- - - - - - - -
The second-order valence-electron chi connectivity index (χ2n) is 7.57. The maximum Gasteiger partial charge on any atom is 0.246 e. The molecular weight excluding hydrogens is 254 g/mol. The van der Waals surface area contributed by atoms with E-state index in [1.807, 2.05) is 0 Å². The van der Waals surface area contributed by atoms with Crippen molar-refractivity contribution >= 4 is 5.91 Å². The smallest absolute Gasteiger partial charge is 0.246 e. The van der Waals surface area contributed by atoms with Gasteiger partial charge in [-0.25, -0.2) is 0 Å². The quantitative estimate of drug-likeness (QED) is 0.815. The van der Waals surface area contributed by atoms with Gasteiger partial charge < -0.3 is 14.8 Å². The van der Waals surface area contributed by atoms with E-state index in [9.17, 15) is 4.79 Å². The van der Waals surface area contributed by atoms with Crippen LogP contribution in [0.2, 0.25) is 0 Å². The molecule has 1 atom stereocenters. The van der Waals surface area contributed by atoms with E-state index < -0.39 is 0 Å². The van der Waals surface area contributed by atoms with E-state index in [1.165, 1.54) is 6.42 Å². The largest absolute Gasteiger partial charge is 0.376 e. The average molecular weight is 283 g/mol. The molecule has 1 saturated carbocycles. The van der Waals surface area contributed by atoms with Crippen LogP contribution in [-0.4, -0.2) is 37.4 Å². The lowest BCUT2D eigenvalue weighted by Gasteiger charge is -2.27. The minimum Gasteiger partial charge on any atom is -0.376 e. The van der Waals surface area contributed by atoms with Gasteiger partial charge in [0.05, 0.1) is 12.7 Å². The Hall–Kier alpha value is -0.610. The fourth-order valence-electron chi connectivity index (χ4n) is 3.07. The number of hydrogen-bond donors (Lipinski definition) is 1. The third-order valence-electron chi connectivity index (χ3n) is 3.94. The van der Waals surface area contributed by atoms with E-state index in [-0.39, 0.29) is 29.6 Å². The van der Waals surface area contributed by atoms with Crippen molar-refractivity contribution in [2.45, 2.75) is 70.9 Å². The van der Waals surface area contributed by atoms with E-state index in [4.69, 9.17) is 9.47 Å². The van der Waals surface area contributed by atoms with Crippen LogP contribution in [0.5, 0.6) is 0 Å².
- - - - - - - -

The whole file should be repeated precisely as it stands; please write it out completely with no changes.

The second-order valence-electron chi connectivity index (χ2n) is 7.57. The maximum Gasteiger partial charge on any atom is 0.246 e. The molecular weight excluding hydrogens is 254 g/mol. The van der Waals surface area contributed by atoms with E-state index in [1.807, 2.05) is 0 Å². The van der Waals surface area contributed by atoms with Crippen molar-refractivity contribution >= 4 is 5.91 Å². The smallest absolute Gasteiger partial charge is 0.246 e. The van der Waals surface area contributed by atoms with Gasteiger partial charge in [-0.25, -0.2) is 0 Å². The quantitative estimate of drug-likeness (QED) is 0.815. The van der Waals surface area contributed by atoms with Gasteiger partial charge < -0.3 is 14.8 Å². The van der Waals surface area contributed by atoms with E-state index in [9.17, 15) is 4.79 Å². The van der Waals surface area contributed by atoms with Crippen LogP contribution in [0.2, 0.25) is 0 Å². The molecule has 1 atom stereocenters. The van der Waals surface area contributed by atoms with E-state index < -0.39 is 0 Å². The van der Waals surface area contributed by atoms with E-state index in [1.165, 1.54) is 6.42 Å². The largest absolute Gasteiger partial charge is 0.376 e. The average molecular weight is 283 g/mol. The molecule has 1 saturated carbocycles. The van der Waals surface area contributed by atoms with Crippen LogP contribution in [-0.4, -0.2) is 37.4 Å². The lowest BCUT2D eigenvalue weighted by Gasteiger charge is -2.27. The minimum Gasteiger partial charge on any atom is -0.376 e. The van der Waals surface area contributed by atoms with Gasteiger partial charge in [0.05, 0.1) is 12.7 Å². The Hall–Kier alpha value is -0.610. The fourth-order valence-electron chi connectivity index (χ4n) is 3.07. The number of hydrogen-bond donors (Lipinski definition) is 1. The third-order valence-electron chi connectivity index (χ3n) is 3.94. The van der Waals surface area contributed by atoms with E-state index in [-0.39, 0.29) is 29.6 Å². The van der Waals surface area contributed by atoms with Crippen molar-refractivity contribution in [2.45, 2.75) is 70.9 Å². The van der Waals surface area contributed by atoms with E-state index in [4.69, 9.17) is 9.47 Å². The van der Waals surface area contributed by atoms with Crippen LogP contribution in [0.5, 0.6) is 0 Å².